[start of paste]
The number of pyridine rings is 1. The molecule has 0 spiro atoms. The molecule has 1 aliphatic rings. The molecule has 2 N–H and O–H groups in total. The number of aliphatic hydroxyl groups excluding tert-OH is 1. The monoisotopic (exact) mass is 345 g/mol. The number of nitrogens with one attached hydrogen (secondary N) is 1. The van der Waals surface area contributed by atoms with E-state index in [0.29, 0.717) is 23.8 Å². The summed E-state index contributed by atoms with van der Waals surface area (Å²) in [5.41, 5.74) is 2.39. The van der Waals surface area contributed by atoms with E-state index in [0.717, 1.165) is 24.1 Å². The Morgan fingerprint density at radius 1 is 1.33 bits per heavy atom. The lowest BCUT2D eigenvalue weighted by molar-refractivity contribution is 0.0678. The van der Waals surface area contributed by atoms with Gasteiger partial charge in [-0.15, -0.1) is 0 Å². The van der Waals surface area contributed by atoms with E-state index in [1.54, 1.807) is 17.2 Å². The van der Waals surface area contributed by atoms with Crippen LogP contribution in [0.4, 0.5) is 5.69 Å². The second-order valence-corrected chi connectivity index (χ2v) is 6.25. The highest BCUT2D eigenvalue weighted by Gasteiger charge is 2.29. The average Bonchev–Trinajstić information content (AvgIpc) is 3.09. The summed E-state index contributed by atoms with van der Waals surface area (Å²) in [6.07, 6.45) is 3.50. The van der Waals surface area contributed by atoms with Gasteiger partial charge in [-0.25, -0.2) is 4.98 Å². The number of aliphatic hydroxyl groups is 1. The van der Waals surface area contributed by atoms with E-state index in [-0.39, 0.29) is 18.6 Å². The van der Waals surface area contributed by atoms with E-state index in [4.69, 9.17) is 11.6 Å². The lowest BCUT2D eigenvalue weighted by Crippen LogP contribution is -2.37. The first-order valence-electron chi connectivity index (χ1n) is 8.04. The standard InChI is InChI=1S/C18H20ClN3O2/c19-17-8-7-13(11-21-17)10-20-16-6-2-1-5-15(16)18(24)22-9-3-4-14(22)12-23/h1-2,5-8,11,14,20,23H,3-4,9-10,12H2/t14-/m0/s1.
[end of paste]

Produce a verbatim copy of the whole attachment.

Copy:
The number of pyridine rings is 1. The molecule has 0 spiro atoms. The molecule has 1 aliphatic rings. The molecule has 2 N–H and O–H groups in total. The number of aliphatic hydroxyl groups excluding tert-OH is 1. The monoisotopic (exact) mass is 345 g/mol. The number of nitrogens with one attached hydrogen (secondary N) is 1. The van der Waals surface area contributed by atoms with E-state index in [0.29, 0.717) is 23.8 Å². The summed E-state index contributed by atoms with van der Waals surface area (Å²) in [5.41, 5.74) is 2.39. The van der Waals surface area contributed by atoms with E-state index in [0.717, 1.165) is 24.1 Å². The Morgan fingerprint density at radius 1 is 1.33 bits per heavy atom. The lowest BCUT2D eigenvalue weighted by molar-refractivity contribution is 0.0678. The van der Waals surface area contributed by atoms with Gasteiger partial charge in [-0.15, -0.1) is 0 Å². The van der Waals surface area contributed by atoms with E-state index in [1.54, 1.807) is 17.2 Å². The van der Waals surface area contributed by atoms with Crippen LogP contribution in [0.4, 0.5) is 5.69 Å². The second-order valence-corrected chi connectivity index (χ2v) is 6.25. The highest BCUT2D eigenvalue weighted by Gasteiger charge is 2.29. The average Bonchev–Trinajstić information content (AvgIpc) is 3.09. The summed E-state index contributed by atoms with van der Waals surface area (Å²) in [6.07, 6.45) is 3.50. The van der Waals surface area contributed by atoms with Gasteiger partial charge in [-0.25, -0.2) is 4.98 Å². The number of aliphatic hydroxyl groups is 1. The van der Waals surface area contributed by atoms with E-state index in [-0.39, 0.29) is 18.6 Å². The van der Waals surface area contributed by atoms with E-state index in [4.69, 9.17) is 11.6 Å². The lowest BCUT2D eigenvalue weighted by Crippen LogP contribution is -2.37. The first-order valence-electron chi connectivity index (χ1n) is 8.04. The standard InChI is InChI=1S/C18H20ClN3O2/c19-17-8-7-13(11-21-17)10-20-16-6-2-1-5-15(16)18(24)22-9-3-4-14(22)12-23/h1-2,5-8,11,14,20,23H,3-4,9-10,12H2/t14-/m0/s1.